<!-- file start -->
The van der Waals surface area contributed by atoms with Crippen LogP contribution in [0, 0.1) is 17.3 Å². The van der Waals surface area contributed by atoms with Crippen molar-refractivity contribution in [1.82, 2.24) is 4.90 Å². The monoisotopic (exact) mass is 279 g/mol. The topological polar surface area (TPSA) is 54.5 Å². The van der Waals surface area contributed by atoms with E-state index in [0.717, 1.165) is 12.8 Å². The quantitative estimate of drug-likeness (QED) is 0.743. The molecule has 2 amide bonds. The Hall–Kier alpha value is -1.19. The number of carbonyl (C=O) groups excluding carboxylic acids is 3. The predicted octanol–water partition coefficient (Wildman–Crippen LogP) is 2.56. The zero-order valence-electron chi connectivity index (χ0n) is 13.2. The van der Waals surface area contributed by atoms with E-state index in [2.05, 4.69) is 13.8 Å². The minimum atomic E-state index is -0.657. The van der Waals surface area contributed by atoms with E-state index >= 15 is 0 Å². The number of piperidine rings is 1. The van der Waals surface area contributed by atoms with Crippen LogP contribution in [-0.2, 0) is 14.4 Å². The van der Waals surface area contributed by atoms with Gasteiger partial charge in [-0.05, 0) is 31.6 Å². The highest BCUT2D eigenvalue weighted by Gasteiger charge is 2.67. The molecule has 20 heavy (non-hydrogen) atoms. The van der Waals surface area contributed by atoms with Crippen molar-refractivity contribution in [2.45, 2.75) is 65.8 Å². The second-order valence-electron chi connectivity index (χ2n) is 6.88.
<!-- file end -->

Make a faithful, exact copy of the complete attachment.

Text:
The van der Waals surface area contributed by atoms with Crippen LogP contribution in [0, 0.1) is 17.3 Å². The van der Waals surface area contributed by atoms with Crippen molar-refractivity contribution in [1.82, 2.24) is 4.90 Å². The monoisotopic (exact) mass is 279 g/mol. The topological polar surface area (TPSA) is 54.5 Å². The van der Waals surface area contributed by atoms with E-state index in [0.717, 1.165) is 12.8 Å². The quantitative estimate of drug-likeness (QED) is 0.743. The molecule has 2 amide bonds. The Hall–Kier alpha value is -1.19. The number of carbonyl (C=O) groups excluding carboxylic acids is 3. The predicted octanol–water partition coefficient (Wildman–Crippen LogP) is 2.56. The zero-order valence-electron chi connectivity index (χ0n) is 13.2. The van der Waals surface area contributed by atoms with E-state index in [2.05, 4.69) is 13.8 Å². The minimum atomic E-state index is -0.657. The van der Waals surface area contributed by atoms with E-state index >= 15 is 0 Å². The number of piperidine rings is 1. The van der Waals surface area contributed by atoms with Crippen LogP contribution in [-0.2, 0) is 14.4 Å². The van der Waals surface area contributed by atoms with Gasteiger partial charge in [-0.05, 0) is 31.6 Å². The highest BCUT2D eigenvalue weighted by Gasteiger charge is 2.67. The molecule has 20 heavy (non-hydrogen) atoms. The van der Waals surface area contributed by atoms with Crippen molar-refractivity contribution in [2.45, 2.75) is 65.8 Å². The second-order valence-electron chi connectivity index (χ2n) is 6.88.